Management Programs for Internal Lepidoptera in Apples Using Pheromone Mating Disruption and In-season Fruit Inspection 2006
Project Leaders: A. Agnello, H. Reissig, Dept. of Entomology, Cornell University, NYSAES, Geneva
Cooperators: D. Breth, CCE, Lake Ontario Regional Fruit IPM Educator, Albion; J. Misiti, Misiti Consulting Services, Lyndonville; J. Eve, Eve Consulting Services, Naples
Abstract: During the last 5 years, severe outbreaks of two species of internal Lepidoptera (worms) have occurred in apple production regions in western NY. These outbreaks have caused severe financial losses to growers throughout this region because numerous loads of apples have been rejected for fresh or processing markets. Initial studies conducted have shown that neither the currently available organophosphate (OP)-based technology nor programs relying on more selective reduced-risk products can provide adequate, cost-effective control of these pests in high-risk commercial orchards within these outbreak areas. This escalating incidence of severe fruit damage in commercial orchards clearly poses a threat to the continued viability of the industry within the region. The objectives of this year's study were to:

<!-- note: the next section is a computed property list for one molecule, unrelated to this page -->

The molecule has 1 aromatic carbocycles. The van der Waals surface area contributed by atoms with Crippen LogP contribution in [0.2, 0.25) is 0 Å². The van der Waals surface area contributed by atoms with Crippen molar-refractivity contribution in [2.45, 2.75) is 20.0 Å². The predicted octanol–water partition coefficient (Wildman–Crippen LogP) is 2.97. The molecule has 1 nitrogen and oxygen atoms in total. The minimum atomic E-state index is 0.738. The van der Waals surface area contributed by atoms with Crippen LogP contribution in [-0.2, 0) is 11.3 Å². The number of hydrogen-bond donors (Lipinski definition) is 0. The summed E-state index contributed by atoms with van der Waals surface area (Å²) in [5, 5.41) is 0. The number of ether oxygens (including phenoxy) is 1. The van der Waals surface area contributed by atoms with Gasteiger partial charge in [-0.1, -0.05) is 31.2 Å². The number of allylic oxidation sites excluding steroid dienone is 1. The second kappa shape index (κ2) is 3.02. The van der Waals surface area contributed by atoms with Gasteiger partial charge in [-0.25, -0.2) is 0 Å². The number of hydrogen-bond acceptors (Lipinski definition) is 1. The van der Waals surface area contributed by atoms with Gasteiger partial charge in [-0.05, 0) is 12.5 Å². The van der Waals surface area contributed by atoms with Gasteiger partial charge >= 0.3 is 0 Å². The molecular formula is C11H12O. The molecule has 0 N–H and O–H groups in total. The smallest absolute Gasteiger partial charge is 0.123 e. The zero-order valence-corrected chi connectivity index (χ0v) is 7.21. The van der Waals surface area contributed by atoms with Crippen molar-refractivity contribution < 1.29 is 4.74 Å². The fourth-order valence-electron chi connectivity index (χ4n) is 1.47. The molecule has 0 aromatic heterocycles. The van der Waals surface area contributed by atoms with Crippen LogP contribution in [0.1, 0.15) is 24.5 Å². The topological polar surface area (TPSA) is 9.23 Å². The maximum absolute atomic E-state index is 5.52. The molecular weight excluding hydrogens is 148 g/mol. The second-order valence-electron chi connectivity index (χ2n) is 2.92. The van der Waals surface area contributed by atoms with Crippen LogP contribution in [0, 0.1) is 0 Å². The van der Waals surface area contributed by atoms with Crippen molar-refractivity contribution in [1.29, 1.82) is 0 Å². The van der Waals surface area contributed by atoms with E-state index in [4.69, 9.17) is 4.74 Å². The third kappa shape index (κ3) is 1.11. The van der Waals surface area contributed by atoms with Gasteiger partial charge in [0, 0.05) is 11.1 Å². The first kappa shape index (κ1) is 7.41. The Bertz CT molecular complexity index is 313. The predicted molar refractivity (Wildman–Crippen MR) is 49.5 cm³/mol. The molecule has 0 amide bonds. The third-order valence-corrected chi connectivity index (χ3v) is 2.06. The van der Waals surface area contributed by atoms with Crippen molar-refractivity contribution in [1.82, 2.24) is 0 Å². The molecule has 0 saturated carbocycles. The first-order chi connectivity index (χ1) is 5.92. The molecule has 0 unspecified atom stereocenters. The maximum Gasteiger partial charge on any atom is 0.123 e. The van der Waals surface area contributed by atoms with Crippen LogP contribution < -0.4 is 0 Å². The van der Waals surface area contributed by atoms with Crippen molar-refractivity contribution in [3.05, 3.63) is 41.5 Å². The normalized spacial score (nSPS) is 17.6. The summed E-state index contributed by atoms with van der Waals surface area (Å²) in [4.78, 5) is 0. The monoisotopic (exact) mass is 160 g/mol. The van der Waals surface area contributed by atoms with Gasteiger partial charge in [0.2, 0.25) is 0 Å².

1) Compare the effectiveness of three different pheromone dispensing systems for mating disruption of oriental fruit moth and codling moth in commercial apple orchards;
2) Use a repeated fruit sampling protocol and pheromone trap monitoring to determine the need for and subsequent timing of special insecticide sprays against oriental fruit moth and codling moth in both disrupted and non-disrupted orchards.
Three different pheromone products—Isomate ties (CM/OFM combo or M-100 plus CTT), MSTRS-OFM packets, and Hercon Disrupt Micro-Flakes (CM and/or OFM) plus a sequential fruit sampling procedure were evaluated in codling moth and/or oriental fruit moth management programs in 9 commercial orchards of varying pest pressure. The CM products were included only in the three orchards where codling moth was deemed to be the primary pest, in combination with a 4-spray program of Cyd-X granulosis virus. All pheromone treatments generally suppressed catches of CM, OFM, and lesser appleworm moths to very low levels, although some breakthrough did occur, so trap shutdown was not absolute in all cases. The fruit sampling procedure, comprising on-tree inspection of at least 100 fruits per plot for each of 7 weeks during July and August, was convenient to implement and appeared to effectively allow detection of low-level infestations at a very early stage, so that the growers could be notified of any extra needed control measures in a timely fashion. Fruit damage at harvest was low in all treatments, and statistically comparable to the grower standard program at 6 of the 9 sites. At two sites, the damage was significantly lowest in the Isomate site, and in one site, the Isomate and MSTRS treatments sustained significantly higher (1.8–2.9%) damage than did the grower's standard program (0.1%), although proximity to a large bin storage area could have contributed substantially to this result.